New research suggests that converting hotels into rooms for homeless people early in the COVID-19 pandemic helped limit spread of the coronavirus among some people considered high risk. File Photo by Jim Ruymen/UPI | License Photo
Here's a social distancing strategy that really worked in the early days of the pandemic -- new research shows that providing hotel rooms to homeless people at high risk for severe COVID-19 significantly lowered their chance of infection.
In early April 2020, the city of Chicago made 200 rooms at a hotel available to homeless people in shelters who were considered at high risk because they were:
- At least 60
- At least 55 with any underlying health condition
- Younger than 55 years with HIV/AIDS or any other health condition known to substantially increase COVID-19 risk
The participants also received extensive health and social support services, and could stay as long as desired during the five months that the rooms were available.
"We saw that people in this intervention were 2.5 times less likely to contract the virus compared to rates among people experiencing homelessness in shelters across the city," said study co-author Dr. Elizabeth Tung.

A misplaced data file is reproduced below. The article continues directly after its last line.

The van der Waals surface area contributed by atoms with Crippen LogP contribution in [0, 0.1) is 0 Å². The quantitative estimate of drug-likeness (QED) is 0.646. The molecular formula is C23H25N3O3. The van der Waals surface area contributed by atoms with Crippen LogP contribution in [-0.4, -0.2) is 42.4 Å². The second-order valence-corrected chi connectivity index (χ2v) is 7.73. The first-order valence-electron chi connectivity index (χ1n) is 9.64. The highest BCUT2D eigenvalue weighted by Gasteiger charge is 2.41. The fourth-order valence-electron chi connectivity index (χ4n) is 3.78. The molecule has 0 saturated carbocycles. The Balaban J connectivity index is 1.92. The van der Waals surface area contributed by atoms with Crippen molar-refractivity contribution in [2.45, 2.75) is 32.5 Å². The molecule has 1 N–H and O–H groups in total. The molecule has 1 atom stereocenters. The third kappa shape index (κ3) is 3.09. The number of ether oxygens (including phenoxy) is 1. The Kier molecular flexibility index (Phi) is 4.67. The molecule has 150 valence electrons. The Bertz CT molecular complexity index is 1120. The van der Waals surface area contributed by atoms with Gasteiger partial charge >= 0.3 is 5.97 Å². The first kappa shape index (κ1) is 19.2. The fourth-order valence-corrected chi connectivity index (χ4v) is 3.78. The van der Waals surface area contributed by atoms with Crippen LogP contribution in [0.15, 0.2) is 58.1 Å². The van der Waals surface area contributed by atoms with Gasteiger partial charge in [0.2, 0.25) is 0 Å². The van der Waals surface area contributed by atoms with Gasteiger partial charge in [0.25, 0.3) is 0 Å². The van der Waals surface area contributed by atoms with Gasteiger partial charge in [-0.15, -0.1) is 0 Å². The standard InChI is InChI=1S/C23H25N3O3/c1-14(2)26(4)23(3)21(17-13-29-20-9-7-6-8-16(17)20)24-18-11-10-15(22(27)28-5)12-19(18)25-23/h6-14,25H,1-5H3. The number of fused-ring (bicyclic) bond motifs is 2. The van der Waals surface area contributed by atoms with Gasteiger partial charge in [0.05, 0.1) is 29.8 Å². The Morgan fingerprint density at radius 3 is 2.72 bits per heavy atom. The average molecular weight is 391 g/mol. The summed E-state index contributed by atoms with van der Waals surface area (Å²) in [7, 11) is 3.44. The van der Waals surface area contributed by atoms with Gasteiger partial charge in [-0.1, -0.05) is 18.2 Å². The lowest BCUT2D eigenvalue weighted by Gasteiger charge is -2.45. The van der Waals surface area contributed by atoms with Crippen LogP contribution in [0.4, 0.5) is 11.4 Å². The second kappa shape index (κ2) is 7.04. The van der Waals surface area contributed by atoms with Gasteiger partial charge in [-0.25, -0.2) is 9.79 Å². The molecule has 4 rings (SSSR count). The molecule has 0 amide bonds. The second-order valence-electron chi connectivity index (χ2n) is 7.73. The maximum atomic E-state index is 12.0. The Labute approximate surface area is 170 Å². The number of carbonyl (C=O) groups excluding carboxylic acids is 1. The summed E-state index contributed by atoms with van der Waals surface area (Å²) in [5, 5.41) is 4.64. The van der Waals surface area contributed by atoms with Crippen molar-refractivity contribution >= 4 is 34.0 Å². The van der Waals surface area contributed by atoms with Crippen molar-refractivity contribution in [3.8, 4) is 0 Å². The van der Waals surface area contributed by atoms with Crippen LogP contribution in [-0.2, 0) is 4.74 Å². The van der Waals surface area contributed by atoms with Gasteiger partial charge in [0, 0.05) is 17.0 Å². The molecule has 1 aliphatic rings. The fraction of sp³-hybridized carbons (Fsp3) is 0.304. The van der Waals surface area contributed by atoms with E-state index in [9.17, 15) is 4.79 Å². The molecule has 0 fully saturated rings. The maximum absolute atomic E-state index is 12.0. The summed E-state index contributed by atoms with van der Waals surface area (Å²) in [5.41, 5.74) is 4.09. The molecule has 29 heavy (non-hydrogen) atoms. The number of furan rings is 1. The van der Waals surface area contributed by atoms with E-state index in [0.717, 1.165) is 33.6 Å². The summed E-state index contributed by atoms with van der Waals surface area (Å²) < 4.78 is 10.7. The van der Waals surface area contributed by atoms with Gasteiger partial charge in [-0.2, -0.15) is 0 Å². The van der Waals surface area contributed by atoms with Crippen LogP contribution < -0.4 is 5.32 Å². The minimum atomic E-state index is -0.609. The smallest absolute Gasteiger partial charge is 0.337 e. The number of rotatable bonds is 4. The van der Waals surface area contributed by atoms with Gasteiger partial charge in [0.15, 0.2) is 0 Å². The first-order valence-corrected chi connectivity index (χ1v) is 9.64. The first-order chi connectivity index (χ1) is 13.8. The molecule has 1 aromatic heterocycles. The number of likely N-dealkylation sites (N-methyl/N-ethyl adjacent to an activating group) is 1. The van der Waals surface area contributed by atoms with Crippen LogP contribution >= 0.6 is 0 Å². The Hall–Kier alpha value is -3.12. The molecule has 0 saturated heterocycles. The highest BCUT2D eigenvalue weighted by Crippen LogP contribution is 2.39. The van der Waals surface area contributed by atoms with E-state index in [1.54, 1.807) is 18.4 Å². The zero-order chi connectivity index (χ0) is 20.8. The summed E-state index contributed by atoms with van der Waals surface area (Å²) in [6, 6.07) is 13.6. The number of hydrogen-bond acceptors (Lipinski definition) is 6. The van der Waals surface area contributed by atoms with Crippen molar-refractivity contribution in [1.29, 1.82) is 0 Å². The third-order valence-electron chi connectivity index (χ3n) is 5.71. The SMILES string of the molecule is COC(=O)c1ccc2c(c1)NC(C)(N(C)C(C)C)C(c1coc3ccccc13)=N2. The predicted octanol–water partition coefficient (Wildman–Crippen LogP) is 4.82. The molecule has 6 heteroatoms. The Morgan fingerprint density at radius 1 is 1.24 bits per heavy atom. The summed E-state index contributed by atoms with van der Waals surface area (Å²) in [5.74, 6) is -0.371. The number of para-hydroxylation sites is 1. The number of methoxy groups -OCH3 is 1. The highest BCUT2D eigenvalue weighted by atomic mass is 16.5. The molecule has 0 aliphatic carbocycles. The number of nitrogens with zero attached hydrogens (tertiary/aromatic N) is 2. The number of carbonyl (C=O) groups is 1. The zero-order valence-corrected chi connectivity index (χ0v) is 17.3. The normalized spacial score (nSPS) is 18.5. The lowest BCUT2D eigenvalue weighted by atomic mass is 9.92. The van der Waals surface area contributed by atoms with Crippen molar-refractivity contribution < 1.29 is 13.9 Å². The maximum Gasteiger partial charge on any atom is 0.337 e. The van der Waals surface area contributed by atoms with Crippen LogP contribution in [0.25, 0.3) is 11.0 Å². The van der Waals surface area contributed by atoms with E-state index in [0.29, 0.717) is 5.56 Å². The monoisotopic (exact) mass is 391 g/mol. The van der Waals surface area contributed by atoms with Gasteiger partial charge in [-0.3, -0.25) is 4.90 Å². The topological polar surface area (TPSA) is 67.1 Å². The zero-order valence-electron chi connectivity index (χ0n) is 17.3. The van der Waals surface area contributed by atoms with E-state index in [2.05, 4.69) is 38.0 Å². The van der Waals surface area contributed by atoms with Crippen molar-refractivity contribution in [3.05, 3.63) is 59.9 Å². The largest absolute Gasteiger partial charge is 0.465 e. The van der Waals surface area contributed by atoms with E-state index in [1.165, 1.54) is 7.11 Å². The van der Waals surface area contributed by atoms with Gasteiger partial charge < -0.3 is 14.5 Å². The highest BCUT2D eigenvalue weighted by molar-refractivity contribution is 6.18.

She is an assistant professor of medicine at University of Chicago Medicine.
"It shows that the basic intervention of moving people out of congregate settings worked to lower COVID-19 rates," Tung said in a university news release.
But the other takeaway here is that this was an opportunity to pilot a model of temporary stabilization housing for people with high-risk health conditions -- we saw dramatic improvements in hypertension and diabetes control, and stabilization of mental health and substance use disorders. Over half of these patients went on to more permanent housing," she said.
"All of this has public health implications. When you think about how much time and money is spent every time someone ends up in the ER because they're experiencing homelessness and can't take care of their medical needs -- it's more expensive, it's worse for the patient, and you end up with terrible outcomes. These data show us that a medical housing approach could help," Tung concluded.
The study was published online Monday in JAMA Network Open.
Study co-author Dr. Thomas Huggett said, "Housing is health care and an issue of racial equity." He is a family medicine physician at Lawndale Christian Health Center, in Chicago.
"When we provide housing, people's health improves. There are fewer hospitalizations, fewer emergency room visits, and life span increases," Huggett explained.
"This intervention is part of that -- providing people with not just the housing but also the wraparound supports they needed, both medically and socially," Huggett said.
The U.S. Centers for Disease Control and Prevention has more on homeless people and COVID-19.
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